Page:United States Statutes at Large Volume 110 Part 2.djvu/351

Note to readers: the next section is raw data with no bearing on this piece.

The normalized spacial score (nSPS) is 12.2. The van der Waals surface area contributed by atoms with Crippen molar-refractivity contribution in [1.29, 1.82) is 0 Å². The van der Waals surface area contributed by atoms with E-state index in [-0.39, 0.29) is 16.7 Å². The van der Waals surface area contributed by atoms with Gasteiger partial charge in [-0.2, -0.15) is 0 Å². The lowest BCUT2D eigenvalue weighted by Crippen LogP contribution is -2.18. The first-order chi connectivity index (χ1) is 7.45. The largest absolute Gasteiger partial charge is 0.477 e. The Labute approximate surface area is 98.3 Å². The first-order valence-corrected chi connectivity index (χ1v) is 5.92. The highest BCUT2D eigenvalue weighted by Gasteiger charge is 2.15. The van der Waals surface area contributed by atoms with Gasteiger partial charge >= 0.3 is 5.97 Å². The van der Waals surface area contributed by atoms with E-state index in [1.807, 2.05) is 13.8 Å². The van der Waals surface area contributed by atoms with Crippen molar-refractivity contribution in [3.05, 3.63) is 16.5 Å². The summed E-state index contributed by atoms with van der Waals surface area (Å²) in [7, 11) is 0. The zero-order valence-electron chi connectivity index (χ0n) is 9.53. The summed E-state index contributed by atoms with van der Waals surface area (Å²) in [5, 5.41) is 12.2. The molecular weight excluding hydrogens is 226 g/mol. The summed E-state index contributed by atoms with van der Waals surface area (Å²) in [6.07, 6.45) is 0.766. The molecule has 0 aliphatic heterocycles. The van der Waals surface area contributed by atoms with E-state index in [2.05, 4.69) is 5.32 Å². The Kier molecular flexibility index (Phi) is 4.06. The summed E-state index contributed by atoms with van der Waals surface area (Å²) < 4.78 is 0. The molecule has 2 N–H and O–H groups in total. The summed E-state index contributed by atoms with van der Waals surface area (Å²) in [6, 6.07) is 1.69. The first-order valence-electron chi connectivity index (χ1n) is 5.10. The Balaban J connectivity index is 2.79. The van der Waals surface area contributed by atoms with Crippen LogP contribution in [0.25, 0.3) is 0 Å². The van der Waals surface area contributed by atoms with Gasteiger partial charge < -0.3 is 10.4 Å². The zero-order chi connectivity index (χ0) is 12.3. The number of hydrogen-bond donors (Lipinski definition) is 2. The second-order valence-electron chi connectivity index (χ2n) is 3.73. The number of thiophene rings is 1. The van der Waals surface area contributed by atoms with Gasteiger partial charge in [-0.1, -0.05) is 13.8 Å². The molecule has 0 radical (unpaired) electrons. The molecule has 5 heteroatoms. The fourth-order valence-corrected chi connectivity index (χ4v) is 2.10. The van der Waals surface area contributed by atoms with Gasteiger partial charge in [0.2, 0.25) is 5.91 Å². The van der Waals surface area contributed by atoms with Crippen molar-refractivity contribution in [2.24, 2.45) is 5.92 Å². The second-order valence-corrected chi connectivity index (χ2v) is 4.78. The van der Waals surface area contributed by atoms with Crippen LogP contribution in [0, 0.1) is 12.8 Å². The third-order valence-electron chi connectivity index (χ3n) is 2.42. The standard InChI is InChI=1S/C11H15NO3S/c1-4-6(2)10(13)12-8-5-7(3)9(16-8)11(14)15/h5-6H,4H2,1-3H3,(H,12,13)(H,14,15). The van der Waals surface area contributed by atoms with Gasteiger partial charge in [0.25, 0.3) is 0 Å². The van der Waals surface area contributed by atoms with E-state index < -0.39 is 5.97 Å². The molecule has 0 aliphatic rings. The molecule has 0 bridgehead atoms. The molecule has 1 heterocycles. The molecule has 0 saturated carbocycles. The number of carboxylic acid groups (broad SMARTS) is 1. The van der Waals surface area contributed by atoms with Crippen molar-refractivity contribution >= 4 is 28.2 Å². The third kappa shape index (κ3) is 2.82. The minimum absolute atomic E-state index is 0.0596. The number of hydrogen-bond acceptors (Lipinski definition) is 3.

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PUBLIC L.\W 104-134—APR. 26, 1996 110 STAT. 1321-204 as to whether or not an applicant is entitled to a patent under the general mining laws on at least 90 percent of such applications within five years of the enactment of this Act and file reports annually thereafter with the same committees detailing actions taken by the Department of the Interior to carry out such plan; and (2) Take such actions as may be necessary to carry out such plan. (d) MINERAL EXAMINATIONS.— In order to process patent applications in a timely and responsible manner, upon the request of a patent applicant, the Secretary of the Interior shall allow the applicant to fund a qualified third-party contractor to be selected by the Bureau of Land Managment to conduct a mineral examination of the mining claims or mill sites contained in a patent application as set forth in subsection (b). The Bureau of Land Management shall have the sole responsibility to choose and pay the thirdparty contractor in accordance with the standard procedures employed by the Bureau of Land Management in the retention of third-party contractors. SEC. 323. None of the funds appropriated or otherwise made available by this Act may be used for the purposes of acquiring lands in the counties of Lawrence, Monroe, or Washington, Ohio, for the Wayne National Forest. SEC. 324. No part of any appropriation contained in this Act or any other Act shall be expended or obligated to fund the activities of the Office of Forestry and Economic Development after December 31, 1995. SEC. 325. (a) For one year after enactment of this Act, the Secretary shall continue the current Tongass Land Management Plan (TLMP) and may accommodate commercial tourism (if an agreement is signed between the Forest Service and the Alaska Visitors' Association) except that during this period, the Secretary shall maintain at least the number of acres of suitable available and suitable scheduled timber lands, and Allowable Sale Quantity as identified in the Preferred Alternative (Alternative P) in the Tongass Land and Resources Management Plan and Final Environmental Impact Statement (dated October 1992) as selected in the Record of Decision Review Draft #3-2/93. Nothing in this paragraph shall be interpreted to mandate clear-cutting or require the sale of timber and nothing in this paragraph, including the ASQ identified in Alternative P, shall be construed to limit the Secretary's consideration of new information or to prejudice future revision, amendment or modification of TLMP based upon sound, verifiable scientific data. (b) If the Forest Service determines in a Supplemental Evaluation to an Environmental Impact Statement that no additional analysis under the National Environmental Policy Act or section 810 of the Alaska National Interest Lands Conservation Act is necessary for any timber sale or ofiering which has been prepared for acceptance by, or award to, a purchaser after December 31, 1988, that has been subsequently determined by the Forest Service to be available for sale or offering to one or more other purchaser, the change of purchasers for whatever reason shall not be considered a significant new circumstance, and the Forest Service may offer or award such timber sale or offering to a different purchaser or offeree, notwithstanding any other provision of law. A determina-